Botka told a press conference that state funding for the sector would rise to 6 percent of GDP under a Socialist (MSZP) administration in the next governing cycle after the 2018 elections in Hungary.
“Whatever the [ruling] Fidesz party says, in the past period spending on education has steadily declined, and as a result of [Prime Minister Viktor] Orbán’s education policy, the students’ knowledge has deteriorated,” he said.
Hungary’s future depends on 21st century knowledge, Botka said, adding that teachers should be given their pedagogical freedom back. “Teachers should not be subjects of the state, but there to serve our children and the future,” he said.
“Our children are not uniform,” he said, adding that knowledge and talent were diverse.
He cited a recent survey suggesting that out of the European Union’s poorest but talented children, those in Hungary start off with the worst prospects for the future.
“They have deprived more than 400,000 children living in poverty in Hungary of the chance to develop,” Botka insisted.
In media interviews today, the minister of human resources said Hungary was a top spender on school education in central Europe. Zoltan Balog said Hungary spends 5.2 percent of GDP on education, putting the country on a par with Poland.
Former Education Minister István Hiller, whom Botka introduced as the future minister of education, said public education’s woes were systemic. He pledged to restore the school-leaving age to 18, to hand back school upkeep to local councils and boost language and IT training. Under the Socialist Party’s education programme, English-language study would be a compulsory subject in school-leaving exams and the market for textbooks would be restored with a level of control maintained by the state, he added.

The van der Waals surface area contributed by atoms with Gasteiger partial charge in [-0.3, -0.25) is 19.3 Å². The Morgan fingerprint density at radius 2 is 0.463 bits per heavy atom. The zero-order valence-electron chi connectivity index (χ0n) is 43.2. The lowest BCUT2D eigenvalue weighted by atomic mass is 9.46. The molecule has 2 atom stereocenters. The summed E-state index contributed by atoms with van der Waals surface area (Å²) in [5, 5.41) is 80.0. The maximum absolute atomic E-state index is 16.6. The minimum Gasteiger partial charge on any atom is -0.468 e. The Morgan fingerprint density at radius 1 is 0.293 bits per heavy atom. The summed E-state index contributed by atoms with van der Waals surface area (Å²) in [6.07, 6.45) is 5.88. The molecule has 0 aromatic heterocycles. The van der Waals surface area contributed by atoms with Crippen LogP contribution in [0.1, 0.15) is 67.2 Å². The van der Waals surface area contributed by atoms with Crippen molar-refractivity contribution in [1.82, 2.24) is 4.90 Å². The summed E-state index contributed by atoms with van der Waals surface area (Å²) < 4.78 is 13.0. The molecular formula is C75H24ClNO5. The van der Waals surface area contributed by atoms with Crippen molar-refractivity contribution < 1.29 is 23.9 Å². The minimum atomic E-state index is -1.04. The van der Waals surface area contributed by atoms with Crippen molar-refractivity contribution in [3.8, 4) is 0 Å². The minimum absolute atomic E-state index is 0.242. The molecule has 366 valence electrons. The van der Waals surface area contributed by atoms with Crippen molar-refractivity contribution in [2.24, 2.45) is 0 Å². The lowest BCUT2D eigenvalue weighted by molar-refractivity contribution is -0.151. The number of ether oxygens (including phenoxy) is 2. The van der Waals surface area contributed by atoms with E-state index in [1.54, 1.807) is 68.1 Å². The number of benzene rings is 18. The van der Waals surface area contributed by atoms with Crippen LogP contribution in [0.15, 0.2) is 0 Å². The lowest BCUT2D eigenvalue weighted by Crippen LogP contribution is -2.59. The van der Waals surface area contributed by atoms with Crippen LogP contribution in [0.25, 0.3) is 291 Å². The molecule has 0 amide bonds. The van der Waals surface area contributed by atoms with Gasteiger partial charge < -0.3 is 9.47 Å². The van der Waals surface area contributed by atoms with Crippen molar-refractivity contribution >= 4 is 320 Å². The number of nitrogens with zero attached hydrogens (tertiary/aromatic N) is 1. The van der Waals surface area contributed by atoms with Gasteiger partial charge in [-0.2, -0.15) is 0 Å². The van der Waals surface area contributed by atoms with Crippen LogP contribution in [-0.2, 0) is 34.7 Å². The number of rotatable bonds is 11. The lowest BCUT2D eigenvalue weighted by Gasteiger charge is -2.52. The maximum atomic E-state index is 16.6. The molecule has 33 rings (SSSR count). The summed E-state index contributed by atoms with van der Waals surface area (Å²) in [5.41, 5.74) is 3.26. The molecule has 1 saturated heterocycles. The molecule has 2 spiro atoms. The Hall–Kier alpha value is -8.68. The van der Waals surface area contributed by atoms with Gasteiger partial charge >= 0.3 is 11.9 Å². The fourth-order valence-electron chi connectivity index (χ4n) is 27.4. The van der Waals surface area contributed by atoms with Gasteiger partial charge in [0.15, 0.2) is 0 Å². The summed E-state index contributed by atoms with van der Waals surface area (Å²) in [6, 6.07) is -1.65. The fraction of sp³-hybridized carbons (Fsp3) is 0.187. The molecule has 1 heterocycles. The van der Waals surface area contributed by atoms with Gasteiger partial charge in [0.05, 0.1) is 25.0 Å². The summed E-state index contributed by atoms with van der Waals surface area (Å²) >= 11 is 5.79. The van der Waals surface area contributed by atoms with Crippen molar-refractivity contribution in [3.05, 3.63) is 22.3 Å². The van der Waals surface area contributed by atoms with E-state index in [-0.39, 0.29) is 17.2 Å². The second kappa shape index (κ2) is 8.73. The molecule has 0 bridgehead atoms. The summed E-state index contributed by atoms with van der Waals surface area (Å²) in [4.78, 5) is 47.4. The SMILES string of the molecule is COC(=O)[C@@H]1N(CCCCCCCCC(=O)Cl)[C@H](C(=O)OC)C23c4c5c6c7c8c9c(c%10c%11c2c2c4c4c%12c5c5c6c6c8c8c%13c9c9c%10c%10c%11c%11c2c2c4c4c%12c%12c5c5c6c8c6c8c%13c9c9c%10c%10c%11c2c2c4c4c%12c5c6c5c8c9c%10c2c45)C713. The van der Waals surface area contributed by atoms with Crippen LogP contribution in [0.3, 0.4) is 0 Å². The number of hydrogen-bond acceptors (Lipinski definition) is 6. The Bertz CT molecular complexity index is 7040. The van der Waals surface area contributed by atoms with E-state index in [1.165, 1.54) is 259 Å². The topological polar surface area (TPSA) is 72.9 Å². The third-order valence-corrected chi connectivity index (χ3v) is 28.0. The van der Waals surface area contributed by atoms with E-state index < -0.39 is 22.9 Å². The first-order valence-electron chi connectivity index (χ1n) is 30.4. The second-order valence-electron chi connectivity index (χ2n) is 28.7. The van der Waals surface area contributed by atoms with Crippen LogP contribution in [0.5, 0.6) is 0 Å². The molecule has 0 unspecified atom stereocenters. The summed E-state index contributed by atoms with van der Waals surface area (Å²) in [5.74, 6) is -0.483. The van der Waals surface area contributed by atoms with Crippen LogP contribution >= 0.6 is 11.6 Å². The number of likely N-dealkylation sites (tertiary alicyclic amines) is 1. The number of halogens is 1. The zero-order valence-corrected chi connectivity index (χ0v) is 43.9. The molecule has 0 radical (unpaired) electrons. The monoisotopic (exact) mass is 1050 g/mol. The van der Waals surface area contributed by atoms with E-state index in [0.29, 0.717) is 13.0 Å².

Hiller rejected a proposal by the opposition Jobbik party that would link voting rights to the level of a person’s educational attainment, adding that such a system would not promote education but lead to exclusion.
Asked about a new 80 billion forint government scheme to develop schools, Botka said in the past under local authority control, more than this amount had been spent on schools each year. But ever since local councils lost this right, the condition of schools has been deteriorating, he insisted.
The ruling Fidesz said in response that the Socialists in government did the opposite of what they are promising now. Botka was among those that “pushed the button” when the Socialists cut spending on education and took away a month’s wage from teachers, the ruling party said in a statement. Hundreds of schools were closed as a result of the cuts, parents had to bear increasing burdens and thousands of teachers lost their jobs, it added.